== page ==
Under this proposal, nothing would prevent a lawyer who has completed and is certified, for example, in employment law, from later changing their career plans and completing a course in patent law. The attorney's "classmates" at any given time would therefore encompass a wide range of beginning learners and experienced professionals, producing a much more diverse, dynamic and collaborative learning environment. The "law school" in this system is no longer a place where you spend the first three years of your degree and you never come back; it becomes a lifelong learning resource, which CLE (Continuing Legal Education) should have been, but never was.

We should no longer use the legal education system to satisfy an outdated vision of a profession filled with "thousand trades" and Atticus Finches; instead, we should empower law students to build the kinds of legal careers they want to lead and serve the parts of society they want to serve in a rapidly changing world.

3. Skills and standards of an attorney. This is the part of the attorney development process that many veterans refer to as "the real world." I do not make hierarchical distinctions as to whether these subjects are superior to others. But this is where you will find topics like:

  • Professional identity
  • Legal ethics
  • Professional conduct
  • Character and integrity
  • Personal empathy
  • Customer Service
  • Business fundamentals
  • Workflow management
  • Financial education
  • Technology training
  • Project management, and
  • Cultural competence.

Through a combination of classroom and online education, students would gain mastery of these topics and the practical realities of their application. But more importantly, they would be given the opportunity to put these skills and knowledge to the test, whether in three- or four-month internship opportunities in the private and public sector, or in virtual classrooms and mock law firms.

Does that last part sound too far-fetched? It's already happening right now. Take a look at the Canadian Center for Professional Legal Education's Practice Readiness Education Program, which is now replacing the bar exam process in Alberta, Saskatchewan, Manitoba, and Nova Scotia. And take a look at Ontario's already well-established Legal Practice Program.

I am confident that other Canadian regulators will soon convert their requirement to terminate the PREP, LPP, or similar programs. Other countries should study and adapt these innovative and timely methods of assessing the competence of new lawyers. The template for modern, practical and supervised lawyer training is available to you right now here in Canada.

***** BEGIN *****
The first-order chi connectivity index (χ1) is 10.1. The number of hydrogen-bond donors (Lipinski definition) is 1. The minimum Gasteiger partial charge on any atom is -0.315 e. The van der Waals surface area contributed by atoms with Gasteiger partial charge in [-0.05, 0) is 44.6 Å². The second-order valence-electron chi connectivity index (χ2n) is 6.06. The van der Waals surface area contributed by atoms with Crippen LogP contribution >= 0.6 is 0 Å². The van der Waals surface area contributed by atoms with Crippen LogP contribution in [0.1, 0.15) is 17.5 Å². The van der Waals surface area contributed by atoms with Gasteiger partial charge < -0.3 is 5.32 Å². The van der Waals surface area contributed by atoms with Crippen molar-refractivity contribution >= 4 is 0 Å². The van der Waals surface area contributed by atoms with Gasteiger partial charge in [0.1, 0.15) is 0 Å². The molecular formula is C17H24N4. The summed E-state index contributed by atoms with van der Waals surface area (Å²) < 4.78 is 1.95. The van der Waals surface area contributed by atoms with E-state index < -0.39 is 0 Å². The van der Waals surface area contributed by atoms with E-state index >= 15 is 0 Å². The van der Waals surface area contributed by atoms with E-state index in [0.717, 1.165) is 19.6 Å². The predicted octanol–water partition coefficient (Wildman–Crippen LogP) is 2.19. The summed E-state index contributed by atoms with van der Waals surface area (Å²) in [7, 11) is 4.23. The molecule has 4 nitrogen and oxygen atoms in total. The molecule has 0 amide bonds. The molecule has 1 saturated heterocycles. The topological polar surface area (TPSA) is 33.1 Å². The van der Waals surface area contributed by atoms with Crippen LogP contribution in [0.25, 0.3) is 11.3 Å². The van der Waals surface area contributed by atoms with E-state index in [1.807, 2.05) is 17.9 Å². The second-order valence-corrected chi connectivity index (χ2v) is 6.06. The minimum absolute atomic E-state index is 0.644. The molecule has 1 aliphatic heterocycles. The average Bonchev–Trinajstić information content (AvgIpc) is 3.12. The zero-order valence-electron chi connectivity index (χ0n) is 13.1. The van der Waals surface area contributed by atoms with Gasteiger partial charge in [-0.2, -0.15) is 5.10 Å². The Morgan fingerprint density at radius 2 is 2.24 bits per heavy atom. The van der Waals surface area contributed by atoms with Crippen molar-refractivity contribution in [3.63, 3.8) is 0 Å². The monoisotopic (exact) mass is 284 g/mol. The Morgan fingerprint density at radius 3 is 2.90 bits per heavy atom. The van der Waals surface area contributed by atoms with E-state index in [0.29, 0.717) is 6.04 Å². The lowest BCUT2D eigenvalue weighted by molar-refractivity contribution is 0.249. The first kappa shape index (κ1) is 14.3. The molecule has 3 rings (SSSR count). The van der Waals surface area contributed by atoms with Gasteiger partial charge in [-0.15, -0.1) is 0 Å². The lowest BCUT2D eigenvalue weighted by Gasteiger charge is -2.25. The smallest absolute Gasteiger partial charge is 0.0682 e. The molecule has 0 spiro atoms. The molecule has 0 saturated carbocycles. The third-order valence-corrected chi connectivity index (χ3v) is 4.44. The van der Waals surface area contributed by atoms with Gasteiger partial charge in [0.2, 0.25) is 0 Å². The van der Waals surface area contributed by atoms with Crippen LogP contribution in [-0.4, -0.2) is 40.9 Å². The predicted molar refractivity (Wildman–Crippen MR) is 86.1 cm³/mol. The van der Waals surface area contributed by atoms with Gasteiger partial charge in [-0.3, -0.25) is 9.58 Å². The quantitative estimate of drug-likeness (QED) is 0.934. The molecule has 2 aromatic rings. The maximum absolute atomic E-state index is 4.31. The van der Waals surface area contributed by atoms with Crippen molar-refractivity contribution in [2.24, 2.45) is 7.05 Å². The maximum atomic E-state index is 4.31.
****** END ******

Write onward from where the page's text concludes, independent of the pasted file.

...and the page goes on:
A couple of final points in this third category.

a) This third category of learning can (and often should) take place at the same time as the second category. Our current system of training for lawyers teaches students the knowledge of a legal subject, and then years later, exposes them to the practical application of it. That's an unnecessary disconnect born of vendor fragmentation. Students should be encouraged to learn how to be a lawyer in practice at the same time that they learn how to be a lawyer in theory. (Integrated courses combining elements of the second and third categories could be considered).

b) This third category is not exclusive to the private exercise of the right. "An attorney" does not refer exclusively to individuals who serve several serial clients in the private sector. Corporate attorneys, public sector attorneys, and public interest attorneys are all attorneys. This third category should provide both instruction and experience in all these different dimensions of being a lawyer (and especially in ethics and professional responsibility, which is currently 95% taught from a private practice perspective). Among the many shortcomings of our current law development system is the fact that "private practice attorney" is the default setting. That has to change.

These are my suggestions to rethink, redesign, and reunify the attorney training process. Next in this series are my thoughts on what the pandemic is going to do to private law practices, and what a rescue mission and reengineering project might look like in this highly vulnerable sector of the legal economy.


*The opinions expressed in this article are those of the author and do not necessarily reflect the views of the administrators of The Crypto Legal blog or the Lawgic Tec association.

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Karol Valencia
She works as a Legal Project Leader and Legal Services Designer at eID and also works as a Service and Innovation Designer at Lawcus-LPM. He develops private consulting and focuses on projects and services with a holistic perspective through his Karol Valencia brand (worldwide and remotely) and is Head of the Community at Eye Z Legal (India). She is an active member of the Institute for Internet & The Just Society, also works in the #Barpocalypse project for the redesign of legal education in the US and is the ambassador in LATAM of ILSA (Innovative Law Studies Association). As a polyglot, you work on the translation of various technical documents, articles, books, articles and more when requested or simultaneously translated as an interpreter at events. She is a lawyer from the Universidad Católica San Pablo, with postgraduate studies at the PUCP, and has a law degree from the UEM in Madrid, Spain. With training in digital transformation, innovation, programming and design in "En Estado Beta", "Iron Hack" and "Interaction Design Foundation"; In a self-taught way, he participates in communities such as Legal Hackers Lima, PsychoLAWgy and others, in addition to different volunteer jobs. Former professor at the UPN. Facilitator and international speaker at Legal Design & Legal Tech. Activist on mental health issues. He currently collaborates with columns and blogs such as: The Crypto Legal, his Medium account, Idealex.press and Impact Lawyers. He believes in redesigning the legal system to achieve better access to justice for all. Contact: karol@karolvalencia.com